FIG. 11 is a flowchart illustrating a method implemented in a communication system, in accordance with one embodiment. The communication system includes a host computer, a base station and a UE which may be those described with reference to FIG. 7 and FIG. 8. For simplicity of the present disclosure, only drawing references to FIG. 11 will be included in this section. In step S1110 (which may be optional), the UE receives input data provided by the host computer. Additionally or alternatively, in step S1120, the UE provides user data. In substep S1121 (which may be optional) of step S1120, the UE provides the user data by executing a client application. In substep S1111 (which may be optional) of step S1110, the UE executes a client application which provides the user data in reaction to the received input data provided by the host computer. In providing the user data, the executed client application may further consider user input received from the user. Regardless of the specific manner in which the user data was provided, the UE initiates, in substep 51130 (which may be optional), transmission of the user data to the host computer. In step S1140 of the method, the host computer receives the user data transmitted from the UE, in accordance with the teachings of the embodiments described throughout this disclosure.

FIG. 12 is a flowchart illustrating a method implemented in a communication system, in accordance with one embodiment. The communication system includes a host computer, a base station and a UE which may be those described with reference to FIG. 7 and FIG. 8. For simplicity of the present disclosure, only drawing references to FIG. 12 will be included in this section. In step S1210 (which may be optional), in accordance with the teachings of the embodiments described throughout this disclosure, the base station receives user data from the UE. In step S1220 (which may be optional), the base station initiates transmission of the received user data to the host computer. In step S1230 (which may be optional), the host computer receives the user data carried in the transmission initiated by the base station.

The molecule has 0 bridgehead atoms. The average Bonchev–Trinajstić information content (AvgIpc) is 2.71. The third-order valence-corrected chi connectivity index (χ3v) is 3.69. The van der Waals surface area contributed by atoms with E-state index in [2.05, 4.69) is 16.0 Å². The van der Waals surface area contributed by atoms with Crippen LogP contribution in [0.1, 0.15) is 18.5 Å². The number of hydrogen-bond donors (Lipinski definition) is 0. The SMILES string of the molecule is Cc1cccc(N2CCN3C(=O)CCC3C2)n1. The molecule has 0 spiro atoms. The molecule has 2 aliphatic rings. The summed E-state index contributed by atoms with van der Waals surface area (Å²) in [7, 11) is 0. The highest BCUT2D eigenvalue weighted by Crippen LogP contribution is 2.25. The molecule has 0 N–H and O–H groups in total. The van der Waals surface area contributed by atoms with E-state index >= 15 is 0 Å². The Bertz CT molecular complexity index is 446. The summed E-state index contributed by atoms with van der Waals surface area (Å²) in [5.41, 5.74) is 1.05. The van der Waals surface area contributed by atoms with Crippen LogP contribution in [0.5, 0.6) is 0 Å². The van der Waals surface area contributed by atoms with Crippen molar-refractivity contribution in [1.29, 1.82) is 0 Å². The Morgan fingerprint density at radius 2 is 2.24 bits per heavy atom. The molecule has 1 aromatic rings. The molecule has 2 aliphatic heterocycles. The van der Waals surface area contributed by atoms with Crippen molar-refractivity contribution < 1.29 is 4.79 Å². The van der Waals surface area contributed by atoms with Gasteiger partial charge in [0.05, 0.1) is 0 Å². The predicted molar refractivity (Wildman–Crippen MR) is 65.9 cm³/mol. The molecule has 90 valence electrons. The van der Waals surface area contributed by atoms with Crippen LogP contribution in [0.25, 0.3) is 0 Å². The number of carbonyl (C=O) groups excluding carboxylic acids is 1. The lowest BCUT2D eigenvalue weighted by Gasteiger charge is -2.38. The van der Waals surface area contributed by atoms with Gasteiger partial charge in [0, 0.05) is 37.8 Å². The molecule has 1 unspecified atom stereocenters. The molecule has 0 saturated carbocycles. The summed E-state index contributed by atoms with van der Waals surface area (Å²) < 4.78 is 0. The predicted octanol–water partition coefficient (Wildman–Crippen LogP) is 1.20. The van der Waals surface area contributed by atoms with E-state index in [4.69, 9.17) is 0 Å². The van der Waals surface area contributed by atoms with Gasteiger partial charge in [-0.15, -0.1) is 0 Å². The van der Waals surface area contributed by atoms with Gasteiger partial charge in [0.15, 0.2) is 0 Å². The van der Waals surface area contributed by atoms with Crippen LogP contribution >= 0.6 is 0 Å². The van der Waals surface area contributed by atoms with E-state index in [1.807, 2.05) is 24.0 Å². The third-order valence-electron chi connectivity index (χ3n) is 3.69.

Any appropriate steps, methods, features, functions, or benefits disclosed herein may be performed through one or more functional units or modules of one or more virtual apparatuses. Each virtual apparatus may comprise a number of these functional units. These functional units may be implemented via processing circuitry, which may include one or more microprocessor or microcontrollers, as well as other digital hardware, which may include digital signal processors (DSPs), special-purpose digital logic, and the like. The processing circuitry may be configured to execute program code stored in memory, which may include one or several types of memory such as read-only memory (ROM), random-access memory (RAM), cache memory, flash memory devices, optical storage devices, etc. Program code stored in memory includes program instructions for executing one or more telecommunications and/or data communications protocols as well as instructions for carrying out one or more of the techniques described herein. In some implementations, the processing circuitry may be used to cause the respective functional unit to perform corresponding functions according one or more embodiments of the present disclosure.

While various embodiments of the present disclosure are described herein, it should be understood that they have been presented by way of example only, and not limitation. Thus, the breadth and scope of the present disclosure should not be limited by any of the above-described exemplary embodiments. Moreover, any combination of the above-described elements in all possible variations thereof is encompassed by the disclosure unless otherwise indicated herein or otherwise clearly contradicted by context.